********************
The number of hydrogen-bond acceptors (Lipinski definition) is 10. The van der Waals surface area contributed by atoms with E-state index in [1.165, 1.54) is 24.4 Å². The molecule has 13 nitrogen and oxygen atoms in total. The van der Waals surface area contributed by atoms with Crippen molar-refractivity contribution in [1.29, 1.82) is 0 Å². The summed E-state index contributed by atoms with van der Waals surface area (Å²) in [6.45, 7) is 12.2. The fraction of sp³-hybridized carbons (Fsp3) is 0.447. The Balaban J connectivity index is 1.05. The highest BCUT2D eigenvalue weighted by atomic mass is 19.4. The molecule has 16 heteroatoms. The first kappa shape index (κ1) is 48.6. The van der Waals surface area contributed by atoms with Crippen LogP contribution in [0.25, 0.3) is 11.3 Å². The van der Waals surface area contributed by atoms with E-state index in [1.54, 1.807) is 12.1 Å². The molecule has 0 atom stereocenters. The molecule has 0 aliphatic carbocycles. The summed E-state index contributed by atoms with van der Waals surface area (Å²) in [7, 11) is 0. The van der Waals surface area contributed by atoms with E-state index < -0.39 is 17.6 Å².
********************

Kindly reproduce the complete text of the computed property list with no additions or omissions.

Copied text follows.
The number of hydrogen-bond acceptors (Lipinski definition) is 10. The van der Waals surface area contributed by atoms with E-state index in [1.165, 1.54) is 24.4 Å². The molecule has 13 nitrogen and oxygen atoms in total. The van der Waals surface area contributed by atoms with Crippen molar-refractivity contribution in [1.29, 1.82) is 0 Å². The summed E-state index contributed by atoms with van der Waals surface area (Å²) in [6.45, 7) is 12.2. The fraction of sp³-hybridized carbons (Fsp3) is 0.447. The Balaban J connectivity index is 1.05. The highest BCUT2D eigenvalue weighted by atomic mass is 19.4. The molecule has 16 heteroatoms. The first kappa shape index (κ1) is 48.6. The van der Waals surface area contributed by atoms with Crippen LogP contribution in [0.25, 0.3) is 11.3 Å². The van der Waals surface area contributed by atoms with E-state index in [1.54, 1.807) is 12.1 Å². The molecule has 0 atom stereocenters. The molecule has 0 aliphatic carbocycles. The summed E-state index contributed by atoms with van der Waals surface area (Å²) in [7, 11) is 0. The van der Waals surface area contributed by atoms with E-state index < -0.39 is 17.6 Å².